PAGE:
Given the potential link between periodontitis and systemic health problems, prevention may be an important step in maintaining overall health. Brush your teeth thoroughly twice a day. Clean between your teeth with floss or another type of interdental cleaner once a day. Dr. Sudick may recommend using an antimicrobial mouthrinseas part of your daily oral hygiene routine. Choose dental products with the American Dental Association’s Seal of Acceptance, an important symbol of a dental product’s safety and effectiveness. Eat a balanced diet and limit snacks, which may reduce your risk of developing toothdecay and periodontal disease. Schedule regular dental checkups. Professional cleanings are the only way to remove calculus (tartar), which traps plaque bacteria along the gum line. If you notice any of these signs, see Dr. Sudick:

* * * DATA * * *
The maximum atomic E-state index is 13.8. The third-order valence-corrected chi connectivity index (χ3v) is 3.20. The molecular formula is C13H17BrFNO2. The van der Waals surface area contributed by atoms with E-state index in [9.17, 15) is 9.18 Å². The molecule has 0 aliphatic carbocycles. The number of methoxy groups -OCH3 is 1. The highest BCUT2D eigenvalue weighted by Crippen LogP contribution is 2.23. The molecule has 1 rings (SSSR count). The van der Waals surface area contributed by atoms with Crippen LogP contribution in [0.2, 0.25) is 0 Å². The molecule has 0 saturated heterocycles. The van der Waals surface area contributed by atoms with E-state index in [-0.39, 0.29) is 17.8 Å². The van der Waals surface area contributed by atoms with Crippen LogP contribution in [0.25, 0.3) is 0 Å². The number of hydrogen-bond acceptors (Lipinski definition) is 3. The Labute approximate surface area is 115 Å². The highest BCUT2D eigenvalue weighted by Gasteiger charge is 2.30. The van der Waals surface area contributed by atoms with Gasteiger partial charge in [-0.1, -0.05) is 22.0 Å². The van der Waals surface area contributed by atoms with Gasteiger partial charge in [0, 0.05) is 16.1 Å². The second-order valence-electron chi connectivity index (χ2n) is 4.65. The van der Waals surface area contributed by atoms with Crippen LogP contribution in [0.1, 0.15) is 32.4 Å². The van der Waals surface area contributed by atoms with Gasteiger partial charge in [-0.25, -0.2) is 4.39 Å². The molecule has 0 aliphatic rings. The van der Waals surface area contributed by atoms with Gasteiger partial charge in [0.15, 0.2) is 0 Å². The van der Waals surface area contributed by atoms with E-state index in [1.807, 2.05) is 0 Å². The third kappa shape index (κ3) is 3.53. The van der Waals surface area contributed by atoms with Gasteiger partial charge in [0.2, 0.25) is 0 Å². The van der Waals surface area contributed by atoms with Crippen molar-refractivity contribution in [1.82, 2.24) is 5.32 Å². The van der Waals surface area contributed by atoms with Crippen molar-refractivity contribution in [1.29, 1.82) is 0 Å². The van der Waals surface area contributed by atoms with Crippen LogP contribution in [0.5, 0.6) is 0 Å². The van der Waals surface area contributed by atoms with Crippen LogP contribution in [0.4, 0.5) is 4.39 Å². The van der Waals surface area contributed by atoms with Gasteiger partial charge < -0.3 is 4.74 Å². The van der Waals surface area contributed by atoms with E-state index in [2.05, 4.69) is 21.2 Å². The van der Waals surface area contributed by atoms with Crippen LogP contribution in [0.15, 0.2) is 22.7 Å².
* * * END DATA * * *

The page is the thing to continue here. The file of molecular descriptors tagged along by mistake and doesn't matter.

Gums that bleed during brushing and flossing;

Red, swollen or tender gums;

Gums that have pulled away from your teeth;

Persistent bad breath;

Pus between your teeth and gums;

Loose or separating teeth;

A change in the way your teeth fit together when you bite;

A change in the fit of partial dentures.

Tell Dr. Sudick about changes in your overall health, particularly any recent illnesses or chronic conditions. Provide an updated health history, including medication use both prescription and over-the-counter products. If you use tobacco, talk to your dentist about options for quitting. If you are pregnant or thinking about becoming pregnant, pay particular attention to your teeth and gums. That’s because pregnancy and the changing hormone levels that occur with it can exaggerate some dental problems. Taking good care of your oral health is important for you and your infant.